Mr. F. W. Thompson was a master for 32 years (1924-1956)
On the morning of Wednesday, 7th November, the school was shocked to hear that Mr. Thompson had passed away. We had known that he was seriously ill, but on the previous day we had received more reassuring news about him, which encouraged us to hope that he would make a speedy recovery.
Mr. Thompson had been a master in the school for nearly 32 years, and during that time had endeared himself to a whole generation of students. These have over and over again testified to the value of his work, and to the benefits which they received from his teaching. Only a few hours before this was written I was told that his lessons were "always good, and never tedious." I doubt, though if many of those same students ever realised that the ease with which he gave his lessons was the result of very careful preparation.
For my own part, I think of him not so much as a well-tried colleague, which he was, but rather as one whose friendship extended far beyond the school, and which began when he came to join the staff. At home, and on holiday, he was always a good companion, with a characteristic sense of humour, and a considerable command of mimicry. One or two of us still recall an occasion when he sat on the corner of a table and showed us how an elderly lady teacher of his acquaintance gave a lesson History, at the same time knitting some unnamed woollen garment.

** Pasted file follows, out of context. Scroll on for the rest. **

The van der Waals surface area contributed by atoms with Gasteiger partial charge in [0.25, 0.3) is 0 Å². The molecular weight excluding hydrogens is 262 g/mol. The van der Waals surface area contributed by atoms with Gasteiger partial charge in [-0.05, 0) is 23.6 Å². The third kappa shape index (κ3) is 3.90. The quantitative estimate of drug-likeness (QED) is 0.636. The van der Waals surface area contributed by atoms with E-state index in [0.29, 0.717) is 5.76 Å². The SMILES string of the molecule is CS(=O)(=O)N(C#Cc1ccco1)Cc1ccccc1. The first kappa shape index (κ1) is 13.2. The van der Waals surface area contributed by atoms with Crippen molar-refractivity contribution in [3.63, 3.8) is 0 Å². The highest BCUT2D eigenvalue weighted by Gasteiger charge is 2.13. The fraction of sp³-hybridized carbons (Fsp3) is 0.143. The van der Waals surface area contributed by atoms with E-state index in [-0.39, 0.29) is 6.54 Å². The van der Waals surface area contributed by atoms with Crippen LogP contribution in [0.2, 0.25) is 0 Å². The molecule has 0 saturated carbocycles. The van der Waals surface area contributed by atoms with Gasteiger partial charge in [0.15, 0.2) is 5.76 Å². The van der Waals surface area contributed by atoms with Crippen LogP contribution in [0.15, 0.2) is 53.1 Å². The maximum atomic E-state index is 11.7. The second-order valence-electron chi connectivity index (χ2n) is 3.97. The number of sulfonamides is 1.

Some years ago he started a craze for chess in the school, and remained an enthusiastic player to the end. His remarks about the game he was playing - and about his opponent - were usually phrased in French or German, and were always entertaining.
He was a very keen organiser, and during the last war originated the school farming camps, at which many of our students not only enjoyed a country holiday, but also played their part in the national effort. He also took several parties of students abroad, to visit places in France and Belgium. Later he extended his activities to organising tours for adult parties, and here, too, he won great praise for his efforts.
In spite of these activities, he could always find time to give advice and practical help to others. Again speaking personally, I own him much for his patient help when learning to drive a car. Here, too, his skill as a teacher was evident, as was his thorough knowledge of the working of all the parts of the engine.
To Mrs Thompson and Miss Thompson we should like once more to express our deepest sympathy in their great loss, a loss in which we all share to a much lesser, though still very considerable, extent. The school has lost a valuable and valued member of the staff, and we in the staff room a colleague whose passing has left a void which it will not be easy to fill.